At the end of my career, I hope to look back and feel proud of the positive impact I made on the lives of others. I know becoming a pediatrician will allow me to achieve this goal. More so than in other fields of medicine, the long-term impact of a pediatrician’s actions is immense. Pediatricians actively contribute to the healthy development of children. Often, parents rely on the advice and judgment of their children’s physicians. Lessons learned on healthy life choices at an early age have incredible potential to prevent illness later in life. The opportunity to serve as an advocate and role model for children while practicing impactful preventive medicine appeals to me greatly.
I witnessed how community involvement and strong patient relationships can positively affect a child’s life when I volunteered at a summer camp after my first year of medical school. I spent a week working with a group of teenaged girls with various rheumatic diseases. For most of them, it was their last year at camp and throughout the week, they shared their camp memories with me. Their pediatric rheumatologist has returned every summer for over 15 years to enable her patients to have a typical summer camp experience. Having the ability to improve my patient’s lives through continued community involvement is one of the reasons why I choose to be a pediatrician.
During my pediatric rotations in medical school, children consistently surprised and inspired me with their remarkable resilience. I remember watching a three-week-old girl with devastating congenital heart defects return from surgery and then watching her go home with her family for the first time three weeks later. There was the sixteen-year-old boy with newly diagnosed Crohn’s Disease who wanted to play video games with me, and the seven-year-old girl with pneumonia who asked to cook me breakfast on her kitchen playset. Even through their suffering, they kept their spirits up. When I found spare time, I would often spend it with my patients on the wards to keep my spirits up as well. My experiences with patients during my pediatric rotations strengthened my resolve to pursue a pediatric residency.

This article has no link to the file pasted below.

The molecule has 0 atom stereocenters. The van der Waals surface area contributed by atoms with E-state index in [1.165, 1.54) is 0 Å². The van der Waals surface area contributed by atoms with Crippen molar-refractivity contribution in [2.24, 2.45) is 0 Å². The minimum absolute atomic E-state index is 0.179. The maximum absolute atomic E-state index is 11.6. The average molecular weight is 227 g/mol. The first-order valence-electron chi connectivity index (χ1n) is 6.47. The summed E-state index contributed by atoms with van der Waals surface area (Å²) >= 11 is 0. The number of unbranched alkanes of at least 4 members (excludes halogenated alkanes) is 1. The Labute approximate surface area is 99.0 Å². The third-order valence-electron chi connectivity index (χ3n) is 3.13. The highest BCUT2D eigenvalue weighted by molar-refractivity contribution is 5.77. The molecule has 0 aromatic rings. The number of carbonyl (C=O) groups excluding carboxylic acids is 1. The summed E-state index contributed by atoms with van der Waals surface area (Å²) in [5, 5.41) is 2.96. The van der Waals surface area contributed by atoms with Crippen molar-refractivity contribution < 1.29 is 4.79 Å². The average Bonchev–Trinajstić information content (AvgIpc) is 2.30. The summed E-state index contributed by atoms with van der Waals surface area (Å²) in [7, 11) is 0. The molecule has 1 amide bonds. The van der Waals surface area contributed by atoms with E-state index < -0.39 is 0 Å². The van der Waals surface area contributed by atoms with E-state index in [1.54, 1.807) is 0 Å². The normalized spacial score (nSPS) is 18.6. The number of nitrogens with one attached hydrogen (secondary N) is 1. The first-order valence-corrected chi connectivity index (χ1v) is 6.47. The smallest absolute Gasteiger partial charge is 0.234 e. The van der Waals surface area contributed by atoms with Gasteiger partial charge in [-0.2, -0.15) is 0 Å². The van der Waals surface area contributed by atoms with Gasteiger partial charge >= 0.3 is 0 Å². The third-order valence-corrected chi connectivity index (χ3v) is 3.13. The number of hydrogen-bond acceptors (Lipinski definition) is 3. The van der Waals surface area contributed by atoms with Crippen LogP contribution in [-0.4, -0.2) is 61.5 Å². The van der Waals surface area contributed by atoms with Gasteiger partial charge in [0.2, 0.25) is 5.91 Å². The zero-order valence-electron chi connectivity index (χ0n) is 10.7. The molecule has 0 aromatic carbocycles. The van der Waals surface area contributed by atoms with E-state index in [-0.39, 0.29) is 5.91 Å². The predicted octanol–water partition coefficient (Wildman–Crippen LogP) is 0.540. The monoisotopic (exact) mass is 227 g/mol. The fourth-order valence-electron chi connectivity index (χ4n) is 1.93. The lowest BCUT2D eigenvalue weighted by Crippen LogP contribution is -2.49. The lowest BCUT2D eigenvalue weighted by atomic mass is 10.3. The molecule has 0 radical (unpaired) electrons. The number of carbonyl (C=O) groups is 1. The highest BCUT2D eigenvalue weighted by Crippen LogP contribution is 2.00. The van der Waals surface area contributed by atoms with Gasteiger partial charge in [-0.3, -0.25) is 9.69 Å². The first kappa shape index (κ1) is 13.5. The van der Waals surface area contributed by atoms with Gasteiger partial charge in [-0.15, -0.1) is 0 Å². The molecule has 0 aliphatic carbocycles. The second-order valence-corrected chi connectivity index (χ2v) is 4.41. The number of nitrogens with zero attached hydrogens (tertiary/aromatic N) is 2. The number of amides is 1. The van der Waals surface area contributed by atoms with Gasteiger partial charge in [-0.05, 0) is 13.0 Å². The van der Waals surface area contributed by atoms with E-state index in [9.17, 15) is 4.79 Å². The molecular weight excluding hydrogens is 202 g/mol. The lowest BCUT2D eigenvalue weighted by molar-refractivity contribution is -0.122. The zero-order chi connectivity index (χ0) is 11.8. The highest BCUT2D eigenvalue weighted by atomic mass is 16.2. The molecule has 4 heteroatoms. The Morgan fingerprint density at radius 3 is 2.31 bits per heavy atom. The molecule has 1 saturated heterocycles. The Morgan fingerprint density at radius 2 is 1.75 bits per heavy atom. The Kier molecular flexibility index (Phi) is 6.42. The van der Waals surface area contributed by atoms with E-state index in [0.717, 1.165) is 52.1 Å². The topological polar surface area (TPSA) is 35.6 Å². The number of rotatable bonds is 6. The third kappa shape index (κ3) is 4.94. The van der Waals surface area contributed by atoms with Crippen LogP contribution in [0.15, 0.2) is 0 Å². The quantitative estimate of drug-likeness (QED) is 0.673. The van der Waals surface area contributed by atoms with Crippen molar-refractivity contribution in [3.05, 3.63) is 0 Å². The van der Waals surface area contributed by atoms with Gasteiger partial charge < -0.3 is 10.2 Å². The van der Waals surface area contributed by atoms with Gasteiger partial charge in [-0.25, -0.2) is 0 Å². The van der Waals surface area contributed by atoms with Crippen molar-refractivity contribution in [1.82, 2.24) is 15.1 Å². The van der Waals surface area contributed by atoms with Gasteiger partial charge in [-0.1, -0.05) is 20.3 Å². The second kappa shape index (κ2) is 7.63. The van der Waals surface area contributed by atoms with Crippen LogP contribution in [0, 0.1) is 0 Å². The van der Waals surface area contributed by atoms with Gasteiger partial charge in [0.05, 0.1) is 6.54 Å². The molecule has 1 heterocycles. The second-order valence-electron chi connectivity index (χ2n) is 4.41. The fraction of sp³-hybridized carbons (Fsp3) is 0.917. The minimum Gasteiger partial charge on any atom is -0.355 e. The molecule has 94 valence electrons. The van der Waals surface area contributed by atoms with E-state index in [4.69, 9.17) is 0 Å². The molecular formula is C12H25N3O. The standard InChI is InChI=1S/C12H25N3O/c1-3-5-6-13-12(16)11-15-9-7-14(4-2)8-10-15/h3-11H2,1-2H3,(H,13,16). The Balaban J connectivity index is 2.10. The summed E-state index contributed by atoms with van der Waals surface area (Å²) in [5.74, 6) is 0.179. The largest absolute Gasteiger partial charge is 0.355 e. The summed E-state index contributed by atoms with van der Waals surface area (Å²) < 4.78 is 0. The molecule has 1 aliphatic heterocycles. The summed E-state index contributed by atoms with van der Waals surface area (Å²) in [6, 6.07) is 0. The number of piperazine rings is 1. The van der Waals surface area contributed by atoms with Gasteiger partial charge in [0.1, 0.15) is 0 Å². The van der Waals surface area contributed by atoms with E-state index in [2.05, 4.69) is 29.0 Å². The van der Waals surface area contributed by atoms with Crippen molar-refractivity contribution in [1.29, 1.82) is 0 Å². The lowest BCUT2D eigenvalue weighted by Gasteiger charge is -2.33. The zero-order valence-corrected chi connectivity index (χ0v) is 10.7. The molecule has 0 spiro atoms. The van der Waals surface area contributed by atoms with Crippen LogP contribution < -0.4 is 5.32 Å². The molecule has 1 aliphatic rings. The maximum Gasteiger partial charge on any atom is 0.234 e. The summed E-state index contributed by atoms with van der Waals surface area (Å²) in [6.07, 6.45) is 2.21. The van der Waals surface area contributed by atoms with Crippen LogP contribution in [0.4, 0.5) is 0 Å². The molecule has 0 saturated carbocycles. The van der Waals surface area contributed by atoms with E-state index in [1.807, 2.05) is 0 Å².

I am confident I have the determination and necessary qualities to succeed in pediatrics. Based on my experiences in medical school, one of my strengths is my ability to build trust and rapport with patients and parents. During my pediatrics rotation, my attending fit in an urgent appointment one afternoon for a patient who stuck something in her ear at school. The girl screamed and kicked whenever anyone approached, and soon my attending moved on to other patients. After talking with the girl a few minutes, she agreed to let my attending wash out her ear if I stayed for the procedure. Residents I worked with during my family medicine rotation told me they were impressed with my ability to handle difficult parents of pediatric patients. One resident would tell me to “work my magic” before sending me in to see such parents. Working around team member’s strengths is important, and I look forward to contributing to my residency team.
In the immediate future, I aim to join a residency-training program at a large academic center in an urban setting. This program would allow me to work with a diverse and underserved patient population, explore my interest in primary care as well as fellowship opportunities, and provide my partner and I the personal enjoyment of working near each other in a metropolitan area. An academic environment would provide research and teaching opportunities as well as foster my intellectual curiosity. My long-term goals are to practice general pediatrics or potentially pediatric endocrinology in a similar urban setting, providing care to an underserved community and promoting patient advocacy.
Regardless of whether I ultimately become a general pediatrician or pediatric endocrinologist, my priority is to become a well-rounded physician that can treat illness in any of the pediatric specialties. As an educator and role model for my patients, I will promote healthy lifestyle choices and preventive medicine. I plan to continue to develop skills that will help build strong relationships between my patients and myself so that I can achieve my goals as a Pediatrician.
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